Analysis: How Bad Are the Nation’s Teacher Shortages? With All the Conflicting and Unreliable Data Out There, We Don’t Really Know
For decades, talk of a looming teacher shortage crisis has caused anxiety in education policy and practice circles. A 1984 report warned that “shortages of qualified teachers in subjects such as mathematics and science are expected to grow into a more generalized teacher shortage.” A 1999 report predicted the need for an outsized number of new teachers. Most recently, a 2016 report suggested there would soon be a national teacher shortage crisis.
But a generic, national teacher shortage has yet to materialize. The biggest issue districts face in staffing schools is not the lack of certified teachers overall but a chronic and perpetual misalignment of teacher supply and demand. Across 50 states and the District of Columbia, six territories and more than 13,000 distinct districts, there are unique teacher shortages in specific subject areas, school types, and geographies. These specific shortages have real impact on schools, students, and communities.
A gap of one teacher in a school means diminished opportunities for students. And, like many challenges in public education, the pain of teacher shortages is not distributed equitably: The communities that suffer the most from teacher shortages are often low-income and under-resourced.
Proposing broad solutions to “fix” teacher shortages that do not target the specific needs of states, districts, and schools and the individualized contexts in which they operate does a disservice to the communities that are most impacted.
To get a clearer picture of trends in teacher subject-area shortages across the country, Kaitlin Pennington McVey and I analyzed national data on teacher shortage areas submitted by states and territories to the U.S. Department of Education. Our findings confirm what other analyses have found to be true about subject areas that most states struggle to fill with qualified teachers. But it also shows that there is great variation among states on the teachers they need most.
For example, we found that a large proportion of states report subject-area shortages in special education, mathematics, science, foreign languages, and English as a Second Language. However, when we dove deeper, we found that states experience varying extents of those shortages; while many reported special education as a shortage area for 16 of the 20 years of our analysis, states such as Oklahoma, Montana, South Dakota, and Vermont experienced the same shortage for less than eight years.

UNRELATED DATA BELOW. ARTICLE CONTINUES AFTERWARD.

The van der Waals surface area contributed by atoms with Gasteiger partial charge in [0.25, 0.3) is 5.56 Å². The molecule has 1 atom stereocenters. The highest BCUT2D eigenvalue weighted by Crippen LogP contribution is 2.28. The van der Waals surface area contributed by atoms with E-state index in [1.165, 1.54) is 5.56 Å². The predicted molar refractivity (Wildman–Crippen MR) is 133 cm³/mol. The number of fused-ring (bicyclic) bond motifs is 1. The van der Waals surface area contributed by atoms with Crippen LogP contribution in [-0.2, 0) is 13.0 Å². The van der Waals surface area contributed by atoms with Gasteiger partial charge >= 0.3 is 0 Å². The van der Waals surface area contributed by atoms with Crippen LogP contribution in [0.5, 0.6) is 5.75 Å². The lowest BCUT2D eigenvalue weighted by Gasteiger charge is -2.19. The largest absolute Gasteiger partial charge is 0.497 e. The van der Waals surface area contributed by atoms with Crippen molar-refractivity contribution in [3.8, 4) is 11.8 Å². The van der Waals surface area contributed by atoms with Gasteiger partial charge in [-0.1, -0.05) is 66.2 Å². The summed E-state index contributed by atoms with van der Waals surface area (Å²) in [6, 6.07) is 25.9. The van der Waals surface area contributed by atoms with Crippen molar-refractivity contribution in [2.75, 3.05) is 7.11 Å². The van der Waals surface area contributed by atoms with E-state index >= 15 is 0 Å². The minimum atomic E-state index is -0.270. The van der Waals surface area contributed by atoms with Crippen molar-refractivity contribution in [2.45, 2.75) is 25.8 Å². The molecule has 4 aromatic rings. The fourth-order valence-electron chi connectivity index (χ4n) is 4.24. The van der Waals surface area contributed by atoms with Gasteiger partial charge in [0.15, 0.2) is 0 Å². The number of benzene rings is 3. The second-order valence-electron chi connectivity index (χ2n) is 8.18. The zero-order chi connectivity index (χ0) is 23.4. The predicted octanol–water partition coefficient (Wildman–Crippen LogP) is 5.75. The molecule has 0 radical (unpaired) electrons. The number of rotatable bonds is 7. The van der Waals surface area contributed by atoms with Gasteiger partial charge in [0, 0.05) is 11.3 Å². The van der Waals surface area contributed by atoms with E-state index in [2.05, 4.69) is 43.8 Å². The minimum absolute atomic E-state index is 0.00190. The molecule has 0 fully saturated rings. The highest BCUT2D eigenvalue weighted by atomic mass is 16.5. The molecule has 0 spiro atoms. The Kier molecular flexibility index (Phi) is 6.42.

Out of curiosity, we also compared data a few states submitted to the federal government with the data posted on their websites and found a troubling lack of consistency. The first big problem is that shortages reported by states do not always match shortages reported by the feds. For example, Maryland’s 2016 Teacher Staffing Report did not report health and physical education and middle school teachers as shortages, but the feds indicated these subjects as shortages. Similarly, federal data did not report early childhood and elementary school teachers as shortages, yet Maryland indicated them as shortages. In Kentucky, only eight of the 13 subject-area shortages in the federal data matched the state data in 2016.
The way subject-area shortages are categorized by individual states is another mismatch. For instance, Iowa listed more than a dozen categories for special education (e.g., early childhood special education, mental disabilities, behavior disorders) while Hawaii only had one label. As a result, it becomes difficult to make cross-state comparisons and begin developing solutions for shortages beyond the state level. How can we know what types of special education teachers are needed if states don’t even record that information?
We aren’t the first researchers to raise this issue. Dan Goldhaber and Roddy Theobald previously discussed the insufficiencies of national teacher supply-and demand data. Similarly, our colleague Chad Aldeman has highlighted problematic discrepancies in federal data on teacher retention.
State or federal policy can never fully address teacher shortages if we lack consistent and accurate data about the actual challenges. Our analysis indicates that subject areas with teacher shortages vary significantly by state and time period, even among the top shortage areas. But there are also very real chronic shortages — in some states, lasting as much as 20 years — that yet have been unresolved because poor data has led to ineffective policies. We still need more coherent, streamlined processes among local, state, and federal data systems in order to have clearer information about teacher shortages. In the meantime, without better data, we are wasting time and resources developing misdirected policies that may further hurt the teaching workforce in the long run.
Justin Trinidad is an analyst with Bellwether Education Partners on the Policy and Evaluation team. Bellwether was co-founded by Andrew Rotherham, who sits on The 74’s board of directors.
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